One in three of us wants to start own business

A strong start-up economy is absolutely vital to the future of Ireland’s regions, says Martin Corkey

A NEW study of 904 remote workers carried out by the South East Local Authorities and their Local Enterprise Offices , in partnership with Enterprise Ireland and the Ireland South East Development Office, shows that 30% of people who are currently remote working are interested in developing their own business.
Enterprise Ireland Regional Director in the South and South East Martin Corkery said: “A strong start-up economy is absolutely vital to the future of Ireland’s regions and we look forward to working with the Local Enterprise Offices to support these individuals in realising their business vision.
“The South East has become a prime nurturing environment for start-up activity with many examples of indigenous entrepreneurs inspiring others from across the country that they too can start and scale successfully in the South East,” Mr Corkery said.
The study reveals that three out of four remote workers surveyed in the South East are saving at least an hour a day, and 24% are saving at least three hours a day, by remote working which provides a greater work / life balance and means that commuting is much decreased which helps to support the environment.
Kathleen Holohan , Chief Executive of Carlow County Council on behalf of the South East Local Authorities told The Kilkenny Observer: “The South East provides many unique options for remote workers depending on their needs and tops the poll when it comes to offering work / life balance. The South East region offers lower housing and childcare costs, rural/coastal lifestyles with great transport infrastructure.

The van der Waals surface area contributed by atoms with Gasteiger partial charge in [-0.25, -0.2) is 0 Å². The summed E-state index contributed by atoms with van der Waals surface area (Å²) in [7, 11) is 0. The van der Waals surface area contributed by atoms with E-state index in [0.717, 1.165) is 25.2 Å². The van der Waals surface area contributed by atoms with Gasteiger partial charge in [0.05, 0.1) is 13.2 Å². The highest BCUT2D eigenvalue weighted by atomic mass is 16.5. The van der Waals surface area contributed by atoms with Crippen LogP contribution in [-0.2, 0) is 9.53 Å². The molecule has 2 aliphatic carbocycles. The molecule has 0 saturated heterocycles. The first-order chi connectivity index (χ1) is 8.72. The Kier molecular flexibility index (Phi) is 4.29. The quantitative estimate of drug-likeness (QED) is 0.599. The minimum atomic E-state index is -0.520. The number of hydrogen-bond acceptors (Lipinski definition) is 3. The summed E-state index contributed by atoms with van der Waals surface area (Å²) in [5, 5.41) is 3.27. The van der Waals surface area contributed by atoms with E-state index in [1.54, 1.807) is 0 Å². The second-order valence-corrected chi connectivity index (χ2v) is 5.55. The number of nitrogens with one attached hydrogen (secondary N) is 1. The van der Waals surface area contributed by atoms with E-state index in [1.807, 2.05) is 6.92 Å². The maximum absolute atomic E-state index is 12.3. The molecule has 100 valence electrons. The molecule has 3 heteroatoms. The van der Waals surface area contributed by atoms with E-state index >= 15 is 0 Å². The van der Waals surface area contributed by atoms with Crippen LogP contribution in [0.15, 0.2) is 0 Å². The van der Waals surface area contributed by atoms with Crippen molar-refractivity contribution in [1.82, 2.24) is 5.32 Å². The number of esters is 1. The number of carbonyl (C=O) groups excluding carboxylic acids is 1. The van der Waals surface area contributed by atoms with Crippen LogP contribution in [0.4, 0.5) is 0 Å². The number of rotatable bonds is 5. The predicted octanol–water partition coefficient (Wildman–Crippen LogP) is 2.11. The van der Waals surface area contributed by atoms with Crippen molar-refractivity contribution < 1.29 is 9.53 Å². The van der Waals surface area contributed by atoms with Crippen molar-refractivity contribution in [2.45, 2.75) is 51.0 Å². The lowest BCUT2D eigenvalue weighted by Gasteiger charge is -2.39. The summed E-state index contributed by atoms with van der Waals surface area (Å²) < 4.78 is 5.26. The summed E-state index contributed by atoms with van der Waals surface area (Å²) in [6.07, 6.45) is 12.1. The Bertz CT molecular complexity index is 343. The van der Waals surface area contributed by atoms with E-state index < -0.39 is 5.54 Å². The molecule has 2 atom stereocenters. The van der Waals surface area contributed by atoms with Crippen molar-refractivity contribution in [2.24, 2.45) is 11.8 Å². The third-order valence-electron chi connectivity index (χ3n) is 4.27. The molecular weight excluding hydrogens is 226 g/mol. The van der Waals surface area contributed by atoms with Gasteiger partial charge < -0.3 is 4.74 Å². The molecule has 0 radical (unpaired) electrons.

“Most businesses, individuals and households have been affected significantly by a change of working conditions since the beginning of the Covid-19 pandemic. As we look with hope towards the re-opening of our country and economy this study has given clear insights into the opportunity for remote workers in the South East through the development of a hub network supported by Enterprise Ireland , the South East Local Enterprise Office network and the South East Development Office.” She said.
“It also demonstrated the opportunity to provide start-up supports and training to these individuals that will foster a thriving start-up culture in the region.”

What the study found

THE key findings of the survey include:

  • The South East has an opportunity to be a hub for new innovative start-up supports for the new remote worker community as over 30% of respondents are interested in starting or developing their own business.
  • The South East has an opportunity to work with the current hubs in the various strategic locations and develop new solutions for remote working and enterprise development.
  • The development of hybrid working models will accelerate the achievement of the green agenda for the South East with the potential for significantly less people commuting than in the pre-Covid Era.

Alan Quirke, Director, Ireland South East Development Office told this paper: “The South East region has numerous advantages to offer when it comes to remote working and this study provides a solid foundation to guide future policy development and implementation to the benefit of all remote workers in the South East.
“This includes, for example, the benefit remote working provides for the green economy through the reduction of commuting time which can also attract more remote workers by providing an improved work / life balance which in turn would bring a renewed vitality to the region,” he said.
“Remote working offers employers a wider choice in facilitating the right person to work for their organisation from a location of their choice. This trend presents an opportunity for the South East’s Towns and Villages to market themselves as an attractive place to live.”

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